0.5 mg/kg to 2.0 mg/kg, PO or SQ, (then decreasing dose q12h x 3-14 days). 1, 26, 34, 35, 41, 44(anti-inflammatory)


0.6 mg/kg, IM (as antiinflammatory)  1, 26, 27, 34


FOR SHOCK ONLY give 4 mg/kg to 5 mg/kg, SQ, IM, IP, IV  1, 26, 34, 41, 44

*Note: The use of glucocorticoids in rodents for the treatment of shock remains controversial. While it can be a useful drug in instances of shock, treatment should be directed at correcting the cause of shock. Supportive oxygen therapy, fluid volume replacement therapy, correction of metabolic acidosis, rewarming of the animal, vasopressors and antibiotic therapy where required are important measures in helping to correct the condition.

Dexamethasone In Treatment Regimen

The following are dosage guidelines recommended by “Dr. Mike” Hutchinson, DVM; Animal General, Cranberry Township, PA. This incorporates the use of dexamethasone in a treatment regimen for rats with respiratory infection where mild to moderate, or serious to advanced lung involvement is present. This schedule is based on Dr. Hutchinson’s experience treating rats, and also from what he gleaned from current literature:

  • Early to moderate respiratory illness (where lung involvement is present, especially where pathogen suspected to be mycoplasma)

    Dexamethasone at 0.5 mg/lb can be added to the treatment regimen, weaning down as follows:
    0.5 mg/lb BID injectable or PO (oral) for 3 days
    0.5 mg/lb SID for 3 days
    0.25 mg/lb SID for 3 days
    0.25 mg/lb orally every other day, three doses

  • Serious and Advanced Respiratory Illness (or more difficult to treat lower respiratory illness)

    Dexamethasone 1 mg/lb BID, added to treatment regimen, then weaned down as follows:
    1 mg/lb BID injectable or PO (oral) for 3 days
    1 mg/lb SID for 3 days
    0.5 mg/lb SID for 3 days
    0.5 mg/lb orally every other day, three doses

    *Note: other veterinary recommended dosing and reduction schedules for dexamethasone may also be used.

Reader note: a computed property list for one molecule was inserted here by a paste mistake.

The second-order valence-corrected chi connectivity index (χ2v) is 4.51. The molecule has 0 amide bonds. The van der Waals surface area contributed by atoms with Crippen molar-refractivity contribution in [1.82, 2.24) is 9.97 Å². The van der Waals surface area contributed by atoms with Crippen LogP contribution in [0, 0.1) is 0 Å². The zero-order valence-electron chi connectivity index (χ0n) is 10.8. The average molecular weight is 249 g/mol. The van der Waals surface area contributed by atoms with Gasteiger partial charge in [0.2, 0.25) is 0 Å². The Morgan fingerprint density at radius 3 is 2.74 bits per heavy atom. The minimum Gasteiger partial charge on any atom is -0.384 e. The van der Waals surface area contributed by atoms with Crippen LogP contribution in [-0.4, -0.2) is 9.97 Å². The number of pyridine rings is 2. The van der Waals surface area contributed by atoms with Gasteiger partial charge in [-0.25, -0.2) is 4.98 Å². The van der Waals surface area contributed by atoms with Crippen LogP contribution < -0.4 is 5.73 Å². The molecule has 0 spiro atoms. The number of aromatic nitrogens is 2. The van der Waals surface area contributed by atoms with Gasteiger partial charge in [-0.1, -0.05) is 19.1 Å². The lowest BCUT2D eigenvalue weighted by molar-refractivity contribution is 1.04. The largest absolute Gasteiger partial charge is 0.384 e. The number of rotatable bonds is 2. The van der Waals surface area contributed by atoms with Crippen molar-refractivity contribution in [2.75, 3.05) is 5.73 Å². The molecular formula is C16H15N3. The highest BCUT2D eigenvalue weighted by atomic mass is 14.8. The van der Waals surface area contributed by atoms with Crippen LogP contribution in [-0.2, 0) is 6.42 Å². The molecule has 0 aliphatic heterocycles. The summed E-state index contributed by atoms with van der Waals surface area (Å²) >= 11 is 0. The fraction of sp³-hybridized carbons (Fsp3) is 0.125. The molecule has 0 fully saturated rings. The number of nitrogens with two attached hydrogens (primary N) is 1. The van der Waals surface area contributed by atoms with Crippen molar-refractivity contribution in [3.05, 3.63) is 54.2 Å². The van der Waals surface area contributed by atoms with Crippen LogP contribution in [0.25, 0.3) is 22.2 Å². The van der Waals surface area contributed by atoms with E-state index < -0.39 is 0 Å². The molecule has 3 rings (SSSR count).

For a complete treatment regimen incorporating dexamethasone along with antimicrobials: enrofloxacin and
, as well as nebulized treatments of gentocin and Albuterol see articles: Mycoplasma or Pneumoniain the Health section of the Rat Guide. Also see individual monographs for more information on specific antimicrobials and respiratory agents in the Medication section of the Rat Guide.

Dexamethasone has been shown, in the controlled studies cited below, to reduce plasma leakage, resolve Mycoplasma induced inflammation, and also reduce the number of Mycoplasma organisms even when used as the only therapy.

  • Am. J. Respir. Crit. Care Med., Vol 150, No. 5, Nov 1994, 1391-1401; Dexamethasone and oxytetracycline reverse the potentiation of neurogenic inflammation in airways of rats with Mycoplasma pulmonis infection; J.J. Bowden, TR Schoeb, J. R. Lindsey and D.M. McDonald; Cardiovascular Research Institute and Department of Anatomy, UCSF.
  • Am. J. Respir. Crit. Care Med., Vol 164, No. 10 Nov 2001, S39-S45; Angiogenesis and Remodeling of Airway Vasculature in Chronic Inflammation; Donald M. McDonald; Cardiovascular Research Institute and Department of Anatomy, UCSF.


  • Recommended for single injection or for short duration.
  • Sudden withdrawal of drug may be fatal if given over an extended period of time. Check with veterinarian prior to stopping or to gradually reduce dosage.
  • Dexamethasone is preferred over prednisone for use in rats.
  • Store at room temperature and protect from light.


  1. Bonamin, L. V., de Moraes, C. L., Sanches, F., Cardoso, T. N., Sato, C., Duran Filho, C., & Martini, L. C. (2012). Rats Born to Mothers Treated with Dexamethasone 15 cH Present Changes in Modulation of Inflammatory Process. Evidence-based complementary and alternative medicine : eCAM, 2012, 710923.